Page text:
Wednesday, July 27, 2011

Let Nothing Be Lost

Photo by Philippe Artero
We all have our passions. Good songwriting is one of mine. My pantheon includes grizzled veterans like Dylan and Steve Earle, relative newcomers like Conor Oberst, minor rocking word-mongers like Ian Hunter, Paul Westerberg, and Graham Parker, and choice imports like Paul Kelly. It's a long list of semi-obscure names, from Todd Snider and Peter Case to Butch Hancock and Bill Morrissey.

Bill Morrissey died a traveling musician's death this past weekend, alone in a hotel room in Georgia, on his way back to New Hampshire from a series of gigs in the South. Whether his failing health or the hellhound on his trail caught up to him really doesn't matter. He's gone, and the world is down one quirky voice, one wicked sense of humor, one consummate lyrical craftsman -- and, oddly enough for folk music--one subtle arranger of horns.

Bill's work remains, though: 12 recordings, a novel published in 1997 by Knopf, and his now-spectral presence on YouTube. Morrissey somehow grafted the jaunty blues of Mississippi John Hurt onto a small-town northern New England world. You could say he originated a modest new genre: the north-country blues. Try "Night Shift." But his songs also showed wit and verve, like "Big Leg Ida." He was a small-scale musician with a unique sound and sensibility, the sort of artist who is an acquired taste, and whose works might easily disappear.

As with most small-scale artists, there are inconsistencies in his catalog, and it is easy to miss important distinctions. His first album "Bill Morrissey" was released on LP in 1984 by Reckless Records, a small label based in Cambridge, MA. Its 12 tracks exude that first-album mix of energy and pent-up ambition. Reckless 1917 (its catalog #) never made the transition to CD. Instead, in 1991, Morrissey re-recorded the same songs (plus a few others) directly to DAT (remember that format?) for a new label. These new versions became the CD version, which was released as Philo 1105.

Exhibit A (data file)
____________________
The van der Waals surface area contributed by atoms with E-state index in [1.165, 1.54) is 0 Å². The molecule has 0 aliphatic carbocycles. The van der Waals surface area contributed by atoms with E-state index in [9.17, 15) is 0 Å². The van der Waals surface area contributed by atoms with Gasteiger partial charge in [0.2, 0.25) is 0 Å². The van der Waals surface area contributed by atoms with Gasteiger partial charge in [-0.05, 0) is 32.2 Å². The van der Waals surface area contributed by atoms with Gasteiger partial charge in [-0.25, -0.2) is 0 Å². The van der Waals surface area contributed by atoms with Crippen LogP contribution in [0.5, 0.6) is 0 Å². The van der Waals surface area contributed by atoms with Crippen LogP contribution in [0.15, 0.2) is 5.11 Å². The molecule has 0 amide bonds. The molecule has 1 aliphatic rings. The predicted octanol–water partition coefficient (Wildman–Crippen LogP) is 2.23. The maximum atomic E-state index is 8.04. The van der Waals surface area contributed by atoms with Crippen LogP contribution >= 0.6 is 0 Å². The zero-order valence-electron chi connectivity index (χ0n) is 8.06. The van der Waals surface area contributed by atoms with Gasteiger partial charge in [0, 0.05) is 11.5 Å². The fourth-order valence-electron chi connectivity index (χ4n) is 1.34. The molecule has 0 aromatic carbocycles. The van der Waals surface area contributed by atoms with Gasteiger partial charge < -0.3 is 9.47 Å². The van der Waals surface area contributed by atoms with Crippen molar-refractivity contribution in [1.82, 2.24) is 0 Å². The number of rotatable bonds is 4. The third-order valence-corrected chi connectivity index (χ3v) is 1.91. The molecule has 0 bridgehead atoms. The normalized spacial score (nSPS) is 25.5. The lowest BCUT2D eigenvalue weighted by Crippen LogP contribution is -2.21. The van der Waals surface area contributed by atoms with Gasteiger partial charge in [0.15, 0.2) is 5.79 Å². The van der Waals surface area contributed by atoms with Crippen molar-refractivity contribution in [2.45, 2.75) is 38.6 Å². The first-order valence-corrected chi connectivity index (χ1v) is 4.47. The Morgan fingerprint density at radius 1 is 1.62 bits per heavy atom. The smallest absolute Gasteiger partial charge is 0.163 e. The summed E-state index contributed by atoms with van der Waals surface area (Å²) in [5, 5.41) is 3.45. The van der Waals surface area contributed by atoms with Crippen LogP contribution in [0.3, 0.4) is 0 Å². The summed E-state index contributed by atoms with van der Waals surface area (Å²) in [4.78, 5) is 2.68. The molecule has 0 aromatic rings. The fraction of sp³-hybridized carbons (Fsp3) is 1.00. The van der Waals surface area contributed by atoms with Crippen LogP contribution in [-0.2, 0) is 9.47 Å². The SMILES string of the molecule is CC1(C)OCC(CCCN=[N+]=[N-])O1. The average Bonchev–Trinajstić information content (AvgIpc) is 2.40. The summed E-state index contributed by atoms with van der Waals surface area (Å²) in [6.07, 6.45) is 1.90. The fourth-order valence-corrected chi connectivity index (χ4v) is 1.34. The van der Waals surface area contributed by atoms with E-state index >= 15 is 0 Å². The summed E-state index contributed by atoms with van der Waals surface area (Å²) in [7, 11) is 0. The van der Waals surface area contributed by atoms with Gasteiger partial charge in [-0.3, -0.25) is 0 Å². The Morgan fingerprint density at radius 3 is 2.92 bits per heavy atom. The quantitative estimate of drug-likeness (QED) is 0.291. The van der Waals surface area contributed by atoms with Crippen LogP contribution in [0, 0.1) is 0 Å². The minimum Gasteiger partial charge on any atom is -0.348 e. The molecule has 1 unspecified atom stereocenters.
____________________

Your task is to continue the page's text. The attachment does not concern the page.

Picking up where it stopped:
Both recordings are called "Bill Morrissey." Both contain the same songs in the same order. But Reckless 1917 and Philo1105 are very different works. Seven years and two other albums separate them. The singer's take on the songs has softened, phrasings have become more subtle. There's more experience, but less bite. The guitar is lower in the mix. All these years later, it is fascinating to compare the two, and to witness the changes that time and continuing work have wrought on the artist. This is only possible because both versions still exist.

But that shared existence is tenuous. I suppose that's why I dwell on Bill's legacy in the context of deselection. This is content I care about and know a lot about. I believe it matters that his full range of work be preserved and remain accessible to anyone who may be interested. I happen to own that original LP, because I bought it back in 1984. It has languished on my unweeded and largely untouched shelves of vinyl for many years. But yesterday I needed it, because the 1991 version of "Barstow" on my MP3 player didn't seem quite right. I needed something more like the first time I heard it from the tiny stage at The Stone Church, before it was ever recorded. I needed something very specific.

This is an experience common to any expert in any field. This is why we have to be so careful about the scholarly and cultural record. Minute variations can matter. In comparing these two versions of "Bill Morrissey" without sufficient care, it would be easy to conclude, erroneously, that they were the same--and to discard one of them. As we begin to draw down our redundant library collections, we need to be exacting in our determination of what is redundant and what is unique. We need to be certain that we're not discarding some irreplaceable piece of the record, even if it's only of interest to a handful of experts or zealots. While ultimately we may not need many copies of anything, it is essential that we keep at least one copy of everything--even if that work has not been used for decades.

In my world, it's bad enough that Bill Morrissey the man has gone to join Django and Robert Johnson. I'm glad not to have compounded the loss by tossing an LP I hadn't touched for years. Bill's record is complete, if only in my basement. As librarians, we need to recognize that this fear of irretrievable loss exists for every corner of our collections. The risk of loss is real. We need to recognize this and take commensurate care as we manage our collections down. We all have our passions.

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